It requires no special skill to sell Michael Gordon, chief military correspondent for the New York Times, the Brooklyn Bridge. All you have to do is whisper to him that the transaction will occur at a background “briefing” by anonymous intelligence sources and a “senior official” or two.
One would think that it would require astonishing rhetorical ingenuity on the part of the sales team (in fact operating out of the United States Defense Department) to keep on selling Gordon the Brooklyn Bridge long after the deed from the first sale was pronounced an obvious fraud. But it’s not so strange, really. Your true sucker is a vain fellow who can never accept the evidence of his own gullibility and who therefore regards each successive purchase of the Brooklyn Bridge as a sound investment, certain to re-establish him in the public mind as a man with a keen eye for the good deal. He thus becomes psychologically and professionally a captive of the bridge salesmen.
On September 8, 2002, the New York Times editors published Gordon and Judith Miller’s fictions concerning aluminum tubes in Iraq that were allegedly part of Saddam’s nuclear program. Far too late this bout of bridge-buying on the part of the Times duo prompted widespread derision. Only then did the embarrassed Times editor ban Miller from bridge-buying altogether.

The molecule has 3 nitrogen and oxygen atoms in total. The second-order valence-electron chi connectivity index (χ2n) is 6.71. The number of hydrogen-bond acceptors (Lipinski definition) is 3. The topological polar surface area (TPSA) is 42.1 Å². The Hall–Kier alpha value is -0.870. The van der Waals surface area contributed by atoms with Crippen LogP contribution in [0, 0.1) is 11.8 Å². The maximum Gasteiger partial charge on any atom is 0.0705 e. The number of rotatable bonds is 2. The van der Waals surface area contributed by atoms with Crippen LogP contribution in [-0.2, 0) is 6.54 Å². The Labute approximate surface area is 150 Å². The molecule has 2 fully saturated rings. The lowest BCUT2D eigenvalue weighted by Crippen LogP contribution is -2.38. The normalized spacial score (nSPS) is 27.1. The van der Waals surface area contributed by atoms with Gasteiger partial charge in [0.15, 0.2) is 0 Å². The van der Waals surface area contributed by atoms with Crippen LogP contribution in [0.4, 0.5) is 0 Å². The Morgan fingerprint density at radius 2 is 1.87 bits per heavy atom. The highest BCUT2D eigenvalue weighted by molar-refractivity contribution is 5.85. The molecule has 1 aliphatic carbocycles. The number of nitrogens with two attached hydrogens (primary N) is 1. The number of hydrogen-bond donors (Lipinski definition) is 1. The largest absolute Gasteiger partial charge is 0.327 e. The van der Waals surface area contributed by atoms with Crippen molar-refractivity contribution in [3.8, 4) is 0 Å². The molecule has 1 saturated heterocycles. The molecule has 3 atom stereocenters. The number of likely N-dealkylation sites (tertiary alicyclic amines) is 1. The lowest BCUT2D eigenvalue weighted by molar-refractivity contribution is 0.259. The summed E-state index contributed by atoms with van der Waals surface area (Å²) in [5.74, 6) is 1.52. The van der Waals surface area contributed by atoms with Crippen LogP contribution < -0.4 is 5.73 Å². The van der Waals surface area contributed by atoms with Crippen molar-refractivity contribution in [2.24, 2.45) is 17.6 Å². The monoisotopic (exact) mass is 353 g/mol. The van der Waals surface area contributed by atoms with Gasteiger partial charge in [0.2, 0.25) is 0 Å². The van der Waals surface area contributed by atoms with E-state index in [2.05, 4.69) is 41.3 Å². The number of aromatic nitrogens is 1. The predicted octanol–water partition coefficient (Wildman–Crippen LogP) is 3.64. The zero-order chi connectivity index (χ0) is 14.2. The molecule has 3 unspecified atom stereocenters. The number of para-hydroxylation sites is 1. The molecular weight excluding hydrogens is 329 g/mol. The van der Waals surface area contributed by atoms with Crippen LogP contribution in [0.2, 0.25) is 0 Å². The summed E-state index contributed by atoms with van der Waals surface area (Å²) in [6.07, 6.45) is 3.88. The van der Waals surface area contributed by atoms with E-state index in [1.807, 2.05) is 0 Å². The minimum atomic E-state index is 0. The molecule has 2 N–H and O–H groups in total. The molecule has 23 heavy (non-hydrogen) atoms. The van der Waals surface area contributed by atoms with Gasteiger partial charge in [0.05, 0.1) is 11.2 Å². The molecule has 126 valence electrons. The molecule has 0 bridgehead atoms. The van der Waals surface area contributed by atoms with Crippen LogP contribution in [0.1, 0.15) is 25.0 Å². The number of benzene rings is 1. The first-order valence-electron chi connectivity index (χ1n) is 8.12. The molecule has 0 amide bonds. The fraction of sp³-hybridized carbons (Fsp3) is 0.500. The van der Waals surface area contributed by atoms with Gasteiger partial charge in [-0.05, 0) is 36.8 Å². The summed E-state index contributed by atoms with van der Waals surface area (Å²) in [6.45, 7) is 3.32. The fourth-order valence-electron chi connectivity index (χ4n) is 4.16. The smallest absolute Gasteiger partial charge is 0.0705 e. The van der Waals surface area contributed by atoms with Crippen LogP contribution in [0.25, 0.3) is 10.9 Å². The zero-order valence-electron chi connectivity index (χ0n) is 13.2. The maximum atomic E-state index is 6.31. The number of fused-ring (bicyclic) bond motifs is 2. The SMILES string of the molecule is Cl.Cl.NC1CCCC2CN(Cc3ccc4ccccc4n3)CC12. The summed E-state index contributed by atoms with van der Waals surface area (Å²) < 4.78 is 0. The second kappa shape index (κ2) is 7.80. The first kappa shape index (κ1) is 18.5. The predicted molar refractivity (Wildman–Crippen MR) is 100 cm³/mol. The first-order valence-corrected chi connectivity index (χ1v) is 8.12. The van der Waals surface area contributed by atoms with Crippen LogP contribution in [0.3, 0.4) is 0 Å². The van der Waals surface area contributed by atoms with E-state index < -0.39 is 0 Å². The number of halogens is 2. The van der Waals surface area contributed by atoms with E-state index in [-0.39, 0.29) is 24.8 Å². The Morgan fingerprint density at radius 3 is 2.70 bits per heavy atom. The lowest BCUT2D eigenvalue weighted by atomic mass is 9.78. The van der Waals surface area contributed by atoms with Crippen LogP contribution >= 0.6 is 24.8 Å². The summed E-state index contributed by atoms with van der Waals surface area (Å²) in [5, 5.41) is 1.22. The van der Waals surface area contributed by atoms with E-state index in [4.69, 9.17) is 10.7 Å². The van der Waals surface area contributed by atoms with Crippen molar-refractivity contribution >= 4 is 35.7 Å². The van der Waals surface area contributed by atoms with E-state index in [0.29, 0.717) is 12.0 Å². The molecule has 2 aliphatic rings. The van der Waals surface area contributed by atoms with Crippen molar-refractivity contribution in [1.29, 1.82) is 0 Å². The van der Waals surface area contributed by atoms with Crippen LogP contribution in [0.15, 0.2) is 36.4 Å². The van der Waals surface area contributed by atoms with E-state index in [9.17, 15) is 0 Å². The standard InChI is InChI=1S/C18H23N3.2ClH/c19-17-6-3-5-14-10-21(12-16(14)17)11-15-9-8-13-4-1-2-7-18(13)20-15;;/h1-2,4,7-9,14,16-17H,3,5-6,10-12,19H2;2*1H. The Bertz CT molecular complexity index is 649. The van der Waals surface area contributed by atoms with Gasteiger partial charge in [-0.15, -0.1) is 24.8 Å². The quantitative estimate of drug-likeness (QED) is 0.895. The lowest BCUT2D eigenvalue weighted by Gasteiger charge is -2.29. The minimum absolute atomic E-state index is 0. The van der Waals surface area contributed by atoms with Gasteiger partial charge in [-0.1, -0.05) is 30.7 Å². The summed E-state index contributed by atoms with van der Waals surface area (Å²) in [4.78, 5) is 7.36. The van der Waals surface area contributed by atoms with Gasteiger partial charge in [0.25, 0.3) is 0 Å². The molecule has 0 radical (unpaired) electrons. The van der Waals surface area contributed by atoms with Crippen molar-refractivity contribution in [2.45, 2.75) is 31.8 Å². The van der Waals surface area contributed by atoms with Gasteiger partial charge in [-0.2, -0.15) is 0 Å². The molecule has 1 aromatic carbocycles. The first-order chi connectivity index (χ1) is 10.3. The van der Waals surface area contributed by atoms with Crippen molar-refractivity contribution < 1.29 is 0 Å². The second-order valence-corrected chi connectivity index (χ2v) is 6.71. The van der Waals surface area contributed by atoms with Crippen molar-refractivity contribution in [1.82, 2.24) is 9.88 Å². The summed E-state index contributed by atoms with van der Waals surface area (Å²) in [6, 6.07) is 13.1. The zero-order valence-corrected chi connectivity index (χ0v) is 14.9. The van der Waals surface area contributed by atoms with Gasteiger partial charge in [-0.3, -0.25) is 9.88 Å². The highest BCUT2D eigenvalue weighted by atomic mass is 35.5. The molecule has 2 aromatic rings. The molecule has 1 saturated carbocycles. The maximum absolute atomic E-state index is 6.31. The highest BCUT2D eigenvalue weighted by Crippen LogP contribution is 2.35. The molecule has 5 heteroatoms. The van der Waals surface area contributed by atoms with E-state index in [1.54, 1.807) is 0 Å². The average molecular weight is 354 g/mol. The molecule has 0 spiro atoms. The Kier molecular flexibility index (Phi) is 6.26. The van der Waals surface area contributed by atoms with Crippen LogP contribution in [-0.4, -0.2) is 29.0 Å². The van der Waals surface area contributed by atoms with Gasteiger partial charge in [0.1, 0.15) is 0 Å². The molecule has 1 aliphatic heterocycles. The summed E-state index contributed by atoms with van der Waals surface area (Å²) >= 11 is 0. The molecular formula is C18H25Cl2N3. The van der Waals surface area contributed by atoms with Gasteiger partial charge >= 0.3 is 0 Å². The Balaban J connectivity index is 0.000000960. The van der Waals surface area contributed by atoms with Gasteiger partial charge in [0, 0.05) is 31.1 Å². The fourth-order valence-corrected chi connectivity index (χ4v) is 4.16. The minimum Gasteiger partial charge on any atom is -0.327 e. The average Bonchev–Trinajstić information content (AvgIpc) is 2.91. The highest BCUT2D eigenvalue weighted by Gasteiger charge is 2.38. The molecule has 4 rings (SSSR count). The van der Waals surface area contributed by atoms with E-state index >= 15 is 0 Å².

No such restraints were placed on Gordon. After lying low while Miller took the heat, he was back late last year, promoting the famous “surge,” sold him by Gen. David Petraeus and others. Then, on Saturday, February 10, the Times excitedly announced another major purchase.
The story was from the usual sales folk, unnamed “American officials.” Their mission: get Gordon to boost Bush’s anti-Iran propaganda drive by promoting the story that Iran is supplying Iraqi Shiites with the new “explosively formed penetrator,” the war’s “most lethal weapon,” now killing American boys in their Humvees, Bradleys and even Abrams tanks. Their method: gull the bridge buyer with a brisk technical résumé.
“To make the weapon,” Gordon confided to Times readers, “a metal cylinder is filled with powerful explosives. A metal concave disk manufactured on a special press is fixed to the firing end…. According to American intelligence, Iran has excelled in developing this type of bomb and has provided similar technology to Hezbollah. The manufacture of the key metal components required sophisticated machinery, raw material and expertise that American intelligence agencies do not believe can be found in Iraq.”
Now, the people attacking and killing most American troops in Iraq are not Shiite but Sunni, and are therefore unlikely to have been supplied by Iran. Some 1,190 US troops have been killed in Iraq since the start of the insurgency by roadside bombs, a k a IEDs. But only 170 American soldiers have been killed by EFPs since June 2004, less than 7 percent of the total killed in action.